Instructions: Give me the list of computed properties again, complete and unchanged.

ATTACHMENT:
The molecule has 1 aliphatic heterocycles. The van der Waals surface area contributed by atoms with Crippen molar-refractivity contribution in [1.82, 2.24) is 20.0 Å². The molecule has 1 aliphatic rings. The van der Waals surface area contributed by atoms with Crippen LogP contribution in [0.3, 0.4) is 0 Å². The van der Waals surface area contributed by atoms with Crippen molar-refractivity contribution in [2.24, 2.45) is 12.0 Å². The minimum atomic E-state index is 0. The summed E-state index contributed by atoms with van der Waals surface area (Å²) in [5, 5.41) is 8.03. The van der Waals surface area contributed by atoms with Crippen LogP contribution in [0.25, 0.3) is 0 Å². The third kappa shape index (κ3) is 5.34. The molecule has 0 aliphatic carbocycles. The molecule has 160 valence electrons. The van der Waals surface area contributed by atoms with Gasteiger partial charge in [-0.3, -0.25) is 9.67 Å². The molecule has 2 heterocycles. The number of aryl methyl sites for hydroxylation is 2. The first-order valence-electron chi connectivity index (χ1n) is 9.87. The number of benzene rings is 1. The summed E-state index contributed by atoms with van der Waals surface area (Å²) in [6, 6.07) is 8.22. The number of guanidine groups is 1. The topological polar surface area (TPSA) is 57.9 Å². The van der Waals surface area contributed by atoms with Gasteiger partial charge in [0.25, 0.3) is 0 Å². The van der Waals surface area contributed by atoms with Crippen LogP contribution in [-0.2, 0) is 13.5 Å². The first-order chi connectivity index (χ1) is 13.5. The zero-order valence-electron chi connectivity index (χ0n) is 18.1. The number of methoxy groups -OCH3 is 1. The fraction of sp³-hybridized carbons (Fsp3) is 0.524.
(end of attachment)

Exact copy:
The molecule has 1 aliphatic heterocycles. The van der Waals surface area contributed by atoms with Crippen molar-refractivity contribution in [1.82, 2.24) is 20.0 Å². The molecule has 1 aliphatic rings. The van der Waals surface area contributed by atoms with Crippen LogP contribution in [0.3, 0.4) is 0 Å². The van der Waals surface area contributed by atoms with Crippen molar-refractivity contribution in [2.24, 2.45) is 12.0 Å². The minimum atomic E-state index is 0. The summed E-state index contributed by atoms with van der Waals surface area (Å²) in [5, 5.41) is 8.03. The van der Waals surface area contributed by atoms with Crippen LogP contribution in [0.25, 0.3) is 0 Å². The third kappa shape index (κ3) is 5.34. The molecule has 0 aliphatic carbocycles. The molecule has 160 valence electrons. The van der Waals surface area contributed by atoms with Gasteiger partial charge in [-0.3, -0.25) is 9.67 Å². The molecule has 2 heterocycles. The number of aryl methyl sites for hydroxylation is 2. The first-order valence-electron chi connectivity index (χ1n) is 9.87. The number of benzene rings is 1. The summed E-state index contributed by atoms with van der Waals surface area (Å²) in [6, 6.07) is 8.22. The number of guanidine groups is 1. The topological polar surface area (TPSA) is 57.9 Å². The van der Waals surface area contributed by atoms with Gasteiger partial charge in [0.25, 0.3) is 0 Å². The van der Waals surface area contributed by atoms with Crippen LogP contribution in [-0.2, 0) is 13.5 Å². The first-order chi connectivity index (χ1) is 13.5. The zero-order valence-electron chi connectivity index (χ0n) is 18.1. The number of methoxy groups -OCH3 is 1. The fraction of sp³-hybridized carbons (Fsp3) is 0.524.